Good news about dialogueU.S. Secretary of State Rex Tillerson said Washington and Pyongyang were communicating through multiple channels. “We ask: Would you like to talk? We have lines of communications to Pyongyang. We’re not in a dark situation, a blackout,” he said while visiting Beijing.
Even at war, maintaining dialogue channels with the enemy state is essential in order to avoid the spread of the conflict from unintentional mistakes. Both Koreas or the United States could set off weaponry from human or machine error. If there is no communication channel, full-fledged conflict cannot be stopped. The efforts by Washington also help our policy for a diplomatic solution to the nuclear and missile crisis.
We must not be too optimistic, but Tillerson’s comment suggests more hope for a peaceful solution. Moscow joined Washington and Beijing in trying to mediate a diplomatic solution. Choe Son-hui, director general of the North American Department of North Korea’s foreign ministry, on Aug. 29 had talks with Russian officials in Moscow. Later this month, North Korean officials and former American officials will be meeting in Oslo for a so-called track 1.5 dialogue, a semi-governmental discussion. There may be a dramatic breakthrough in the crisis.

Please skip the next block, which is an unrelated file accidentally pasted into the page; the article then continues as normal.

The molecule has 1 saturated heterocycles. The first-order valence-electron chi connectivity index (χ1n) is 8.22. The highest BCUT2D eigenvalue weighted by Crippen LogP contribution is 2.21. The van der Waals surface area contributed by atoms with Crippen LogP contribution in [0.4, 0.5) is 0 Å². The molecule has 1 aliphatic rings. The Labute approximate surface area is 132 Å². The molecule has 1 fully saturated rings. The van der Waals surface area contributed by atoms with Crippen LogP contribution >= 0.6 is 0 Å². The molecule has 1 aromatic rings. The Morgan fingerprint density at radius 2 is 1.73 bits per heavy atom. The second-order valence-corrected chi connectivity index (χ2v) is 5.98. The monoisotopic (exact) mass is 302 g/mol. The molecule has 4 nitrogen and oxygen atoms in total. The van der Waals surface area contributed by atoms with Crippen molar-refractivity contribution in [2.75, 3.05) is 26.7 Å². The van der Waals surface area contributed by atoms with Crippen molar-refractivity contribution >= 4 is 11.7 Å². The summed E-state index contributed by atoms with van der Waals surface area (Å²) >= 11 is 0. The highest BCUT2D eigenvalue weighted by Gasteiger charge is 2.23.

We hope for a peaceful solution, but must not let down our guard. The U.S. State Department said Pyongyang has not complied with its call for talks. No possible headway could be made if Pyongyang stays recalcitrant. North Korea many times confounded the United States and South Korea by going ahead with provocations during the process of dialogue over the last two decades. It could continue with its campaign of mastering nuclear and missile technology while talking of peace.
The maximum pressure policy must not be eased while leaving the dialogue option open. North Korea’s Kim Jong-un must feel the squeeze of sanctions in order to make him come to the negotiation table with sincerity. We also must make sure that Seoul is not kept in the dark while Washington and Pyongyang come to some kind of a deal. Many believe Kim would demand Washington recognize Pyongyang as a nuclear weapons state in return for suspending the intercontinental ballistic missile program. Washington would be less worried about a nuclear-tipped missile coming from North Korea, but we have to live with the nuclear threat. Seoul must do all it can to prevent a constant nuclear crisis.
JoongAng Ilbo, Oct. 2, Page 26
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